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Yes - Fly From Here CD (album) cover




Symphonic Prog

3.41 | 1022 ratings

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Prog Reviewer
4 stars A new album from Yes is always something to be celebrated among the prog community. These British legends have released countless undisputed classics in their 43-year history, spawning much critical acclaim and fantastic international sales. Yes simply cannot be ignored, and Fly From Here proves that they are still a force to be reckoned with in 2011. Though it may not rival masterpieces like The Yes Album or Close to the Edge, Fly From Here shows that Yes still knows how to create excellent progressive rock over forty years into their career. Although this may be a tad too commercial for some fans, I'd have a tough time calling Fly From Here anything but a high-quality effort. Newcomers to Yes will want to start with the band's classic albums from the 1970's, but any Yes veteran will want to make sure this ends up in their collection. Fly From Here has really impressed me, and it's very inspiring to see that these 70's juggernauts still can create one of the year's best prog albums!

Anyone familiar with Yes will immediately recognize that the lineup for Fly From Here is nearly identical to that of 1980's Drama. I am quite a fan of that album so it's great to hear that lineup (plus new singer Benoit David) making another album. Fly From Here doesn't quite stand up to Drama in my opinion, but it's still a very strong release. The "Fly From Here" epic that dominates nearly 24 minutes of the album is fantastic, and undoubtedly the highlight of the album. The themes are interwoven perfectly throughout the song's duration, and every individual section is unforgettable. "Sad Night at the Airfield" is probably the best section of this extended track, with its melancholic feeling rivaling some of Yes' best material. The second half of the album is a bit more pop-oriented than the rather non-commercial first half. After kicking off with the rather disposable pop/rock track "The Man You Always Wanted Me To Be", the album only gets stronger with "Life on a Film Set" - a truly remarkable prog rock song that manages to cover a wide variety of emotions in a mere five minutes. "Hour of Need" is a mildly enjoyable pop/rock tune featuring some great keyboard playing from Geoff Downes, and "Solitaire" is a great acoustic guitar instrumental from Steve Howe. "Into the Storm" closes out the album with a very strong prog tune, surely among the best on Fly From Here.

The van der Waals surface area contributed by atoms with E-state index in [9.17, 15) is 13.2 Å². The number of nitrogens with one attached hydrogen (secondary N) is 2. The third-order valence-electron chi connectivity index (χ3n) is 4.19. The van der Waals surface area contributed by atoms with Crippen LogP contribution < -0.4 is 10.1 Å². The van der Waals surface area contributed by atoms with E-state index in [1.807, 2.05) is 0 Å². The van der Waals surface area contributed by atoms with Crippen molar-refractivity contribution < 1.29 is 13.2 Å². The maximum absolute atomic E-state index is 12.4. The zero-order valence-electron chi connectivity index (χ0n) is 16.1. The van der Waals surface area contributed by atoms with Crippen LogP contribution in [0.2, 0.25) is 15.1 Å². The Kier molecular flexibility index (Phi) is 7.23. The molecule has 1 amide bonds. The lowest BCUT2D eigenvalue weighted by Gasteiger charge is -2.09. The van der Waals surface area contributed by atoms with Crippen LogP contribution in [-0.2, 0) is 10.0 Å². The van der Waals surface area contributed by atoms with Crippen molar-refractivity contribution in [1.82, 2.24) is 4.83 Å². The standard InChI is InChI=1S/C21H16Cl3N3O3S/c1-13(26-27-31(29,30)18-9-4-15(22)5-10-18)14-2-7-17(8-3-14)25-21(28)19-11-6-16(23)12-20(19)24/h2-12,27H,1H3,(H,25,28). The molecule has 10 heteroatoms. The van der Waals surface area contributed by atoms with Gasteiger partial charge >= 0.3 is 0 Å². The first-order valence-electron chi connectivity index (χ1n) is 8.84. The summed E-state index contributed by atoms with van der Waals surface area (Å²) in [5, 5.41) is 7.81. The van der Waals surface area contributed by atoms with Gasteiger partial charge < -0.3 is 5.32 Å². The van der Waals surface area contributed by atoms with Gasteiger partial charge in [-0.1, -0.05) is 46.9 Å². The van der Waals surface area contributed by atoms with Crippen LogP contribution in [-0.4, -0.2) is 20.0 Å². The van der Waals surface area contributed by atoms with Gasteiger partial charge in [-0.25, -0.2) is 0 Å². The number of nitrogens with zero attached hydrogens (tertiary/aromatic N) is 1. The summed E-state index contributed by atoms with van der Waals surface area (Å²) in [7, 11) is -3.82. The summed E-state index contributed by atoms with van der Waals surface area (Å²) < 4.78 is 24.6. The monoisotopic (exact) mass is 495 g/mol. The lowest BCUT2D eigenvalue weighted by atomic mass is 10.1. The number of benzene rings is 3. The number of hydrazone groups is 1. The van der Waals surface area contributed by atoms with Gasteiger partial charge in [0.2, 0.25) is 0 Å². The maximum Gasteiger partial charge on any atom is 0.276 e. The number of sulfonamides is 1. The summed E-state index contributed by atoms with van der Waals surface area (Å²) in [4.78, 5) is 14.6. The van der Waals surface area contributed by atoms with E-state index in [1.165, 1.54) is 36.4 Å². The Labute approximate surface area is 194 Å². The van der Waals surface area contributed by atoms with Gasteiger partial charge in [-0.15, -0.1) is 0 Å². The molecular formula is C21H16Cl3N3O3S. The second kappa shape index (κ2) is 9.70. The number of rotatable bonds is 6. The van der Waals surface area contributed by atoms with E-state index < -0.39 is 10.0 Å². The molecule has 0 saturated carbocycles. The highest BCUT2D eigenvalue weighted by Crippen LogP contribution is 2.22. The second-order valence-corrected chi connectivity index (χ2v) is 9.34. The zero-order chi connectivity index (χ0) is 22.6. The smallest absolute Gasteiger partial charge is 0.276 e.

As always from Yes, expect quality when it comes to musicianship. These guys certainly know how to play, and although Fly From Here isn't as technically demanding as some of their earlier works, every note played here is professional and tasteful. My only complaint when it comes to musicianship is the fairly uninspired drumming from Alan White - obviously he is a very good drummer, but he doesn't show this nearly enough on Fly From Here. This may be partially due to the fact that he's 62 years old, but I still feel that it's a bit too "play-by-numbers" to sound truly impressive. Despite that minor complaint, the production is (as expected) great. Trevor Horn is a spectacular producer, and Fly From Here sounds crisp and professional.

Fly From Here may not be the greatest thing Yes has ever done in their long and winding career, but it's a high-quality release that satisfies from beginning to end. People who were skeptical about this Yes comeback album may rest assured - I have a tough time picturing any Yes fan who doesn't at least enjoy this album. I personally love Fly From Here, though, and find it constantly in my rotation. Though a tad inconsistent at times, Fly From Here has more than enough quality material to leave me more than satisfied. 4 stars are well-deserved for yet another stellar Yes album!

J-Man | 4/5 |


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